The Balanced Life

Balance. It’s something some people seem to find very easy, and others not at all. Small children often fall over as their centre of balance is changing constantly as they grow. As we age, balance becomes an increasing challenge.

Without becoming too complicated, we all have three balance points: the impetus balance point, sitting just underneath the breast bone; the centre of balance, sited just below the belly button, and the foot or feet we are standing on. In very simple terms, line these up, and you will be on balance.

That is easier said than done! Stand in front of a mirror, with feet slightly apart and weight equally into both feet. You should see that the impetus balance point is directly above the centre of balance, and an imaginary line from there down to the floor, would fall equidistant between the feet. Now shift the weight onto one foot, and lift the other from the floor. To feel balanced, you should be able to trace a straight line from impetus balance point, through the centre of balance, down the inside of the standing leg.

If only it were that simple! We all have a tendency, to compensate for long-held habits. Maybe we tend to shift a hip out to the side, so we shift the opposite shoulder to compensate, and therefore balance. In the mirror, that’s going to give you a wonky line.

And this is only addressing balance in one plane. If you are unfortunate enough to over-balance, you are rarely standing on one leg, and you tend to fall forwards or backwards. Again we need to line up our balance points.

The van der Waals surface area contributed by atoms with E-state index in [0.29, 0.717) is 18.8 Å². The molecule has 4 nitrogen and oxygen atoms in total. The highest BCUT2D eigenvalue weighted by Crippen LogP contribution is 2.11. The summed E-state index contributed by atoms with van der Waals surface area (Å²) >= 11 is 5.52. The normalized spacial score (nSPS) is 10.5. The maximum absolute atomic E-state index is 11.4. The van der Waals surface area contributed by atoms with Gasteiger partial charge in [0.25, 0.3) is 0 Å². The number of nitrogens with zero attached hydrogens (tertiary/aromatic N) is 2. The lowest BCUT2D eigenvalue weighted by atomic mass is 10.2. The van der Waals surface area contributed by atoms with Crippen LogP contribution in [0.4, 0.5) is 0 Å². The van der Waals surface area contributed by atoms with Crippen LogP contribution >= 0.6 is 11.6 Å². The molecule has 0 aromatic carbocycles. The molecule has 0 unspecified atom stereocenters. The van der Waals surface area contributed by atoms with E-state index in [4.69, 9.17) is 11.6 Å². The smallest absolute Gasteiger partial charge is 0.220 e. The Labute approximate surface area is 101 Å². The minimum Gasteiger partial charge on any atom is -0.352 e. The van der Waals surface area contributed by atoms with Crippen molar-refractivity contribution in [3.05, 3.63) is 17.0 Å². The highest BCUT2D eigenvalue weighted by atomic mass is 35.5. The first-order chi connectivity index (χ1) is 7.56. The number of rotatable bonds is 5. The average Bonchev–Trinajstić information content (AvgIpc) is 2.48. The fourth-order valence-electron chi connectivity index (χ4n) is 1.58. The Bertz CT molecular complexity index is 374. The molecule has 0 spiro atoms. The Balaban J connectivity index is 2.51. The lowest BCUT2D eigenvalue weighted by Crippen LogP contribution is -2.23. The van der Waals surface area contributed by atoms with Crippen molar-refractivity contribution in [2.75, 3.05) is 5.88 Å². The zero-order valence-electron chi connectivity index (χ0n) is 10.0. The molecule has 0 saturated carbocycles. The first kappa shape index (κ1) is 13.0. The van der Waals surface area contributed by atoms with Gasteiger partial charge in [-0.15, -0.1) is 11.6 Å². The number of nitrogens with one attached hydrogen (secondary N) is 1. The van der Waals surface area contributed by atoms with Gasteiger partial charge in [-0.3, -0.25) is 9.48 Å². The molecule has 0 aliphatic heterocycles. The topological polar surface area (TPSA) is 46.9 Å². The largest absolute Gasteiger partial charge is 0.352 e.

This time, stand with your feet about a hip-width distant. Keeping the body straight, like an ironing board, gently rock forwards over the toes, and back so the weight falls into the heels. You’ll feel your body compensating, stopping you falling over. Now make that rock smaller and smaller until you find a point in the middle where everything feels comfortable.

What you should feel is that as you rock forwards, your impetus balance point is very slightly ahead of the centre of balance. As you rock back, the centre of balance pulls you back. It’s minute, but it’s there. To maintain a balanced standing posture, think about sending the impetus balance point forwards a tiny bit, and the centre of balance back a tiny bit. Or to put it another way, pull the tummy in and lift the chest – a common instruction in exercise and dance classes.

There is one other consideration: the third balance point – the foot or feet. So many of us have bad habits when it comes to using our feet.  We roll inwards or outwards, or don’t use the arch of the foot. So one final exercise:  standing on both feet, scrunch your toes, and then relax the toes. As you scrunch you should feel the arch of the foot engage. Now, if you’re doing standing exercises, aim for a small scrunch of the toes (about 20%). By engaging the arch of the foot, you should find balance is a little easier.

The problem is you have to think about all of this as well as the exercise or activity you are supposed to be doing at the same time!

Please don’t think this is it when it comes to balance. There are lots more considerations to take into account, but these will give you a good start. A good Pilates class will introduce you to more ways to improve your balance. And with balance, comes more confidence with everyday activities.

Enjoy a balanced life!

Photo: woodleywonderworks on Flickr